Ardi named ‘Breakthrough’ of 2009

Above: Artist’s conception of “Ardi”, short for Ardipithecus
ramidus. Per WaPo: “shattered skeleton that an international
team of scientists believes is a major breakthrough in the study
of human origins.” Ardi lived 4.4 million years ago in Ethiopia
and a “key moment” in her discovery occurred on Nov. 5, 1994,
“when a Berkeley graduate student, Yohannes Haile-Selassie of
Ethiopia, found fragments of two finger bones.”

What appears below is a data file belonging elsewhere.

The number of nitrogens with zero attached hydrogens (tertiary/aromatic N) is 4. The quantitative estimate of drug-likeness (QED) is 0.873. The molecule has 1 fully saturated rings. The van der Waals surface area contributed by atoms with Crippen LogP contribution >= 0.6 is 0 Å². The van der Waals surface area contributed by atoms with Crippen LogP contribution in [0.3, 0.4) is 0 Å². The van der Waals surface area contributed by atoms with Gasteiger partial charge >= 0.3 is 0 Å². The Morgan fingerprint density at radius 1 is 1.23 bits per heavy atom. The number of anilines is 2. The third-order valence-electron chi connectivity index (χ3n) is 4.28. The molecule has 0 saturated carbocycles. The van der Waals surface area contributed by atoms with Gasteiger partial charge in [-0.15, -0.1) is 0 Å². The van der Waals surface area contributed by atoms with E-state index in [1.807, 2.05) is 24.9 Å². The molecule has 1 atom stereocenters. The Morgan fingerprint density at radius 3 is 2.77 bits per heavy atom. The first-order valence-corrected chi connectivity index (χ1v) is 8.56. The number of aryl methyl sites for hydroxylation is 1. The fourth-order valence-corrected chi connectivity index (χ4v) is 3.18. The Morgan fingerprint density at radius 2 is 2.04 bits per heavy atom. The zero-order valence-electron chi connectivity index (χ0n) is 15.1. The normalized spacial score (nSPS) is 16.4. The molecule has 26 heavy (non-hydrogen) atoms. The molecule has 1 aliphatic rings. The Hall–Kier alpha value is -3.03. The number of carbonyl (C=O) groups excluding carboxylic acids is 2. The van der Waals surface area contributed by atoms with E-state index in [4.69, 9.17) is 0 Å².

(J.H. Matternes/Science/ABC News Photo Illustration).

The journal Science has named the discovery of Ardi, the fossilized partial skeleton of a female ground ape that lived 4.4 million years ago, as the biggest scientific breakthrough of 2009. Read more.

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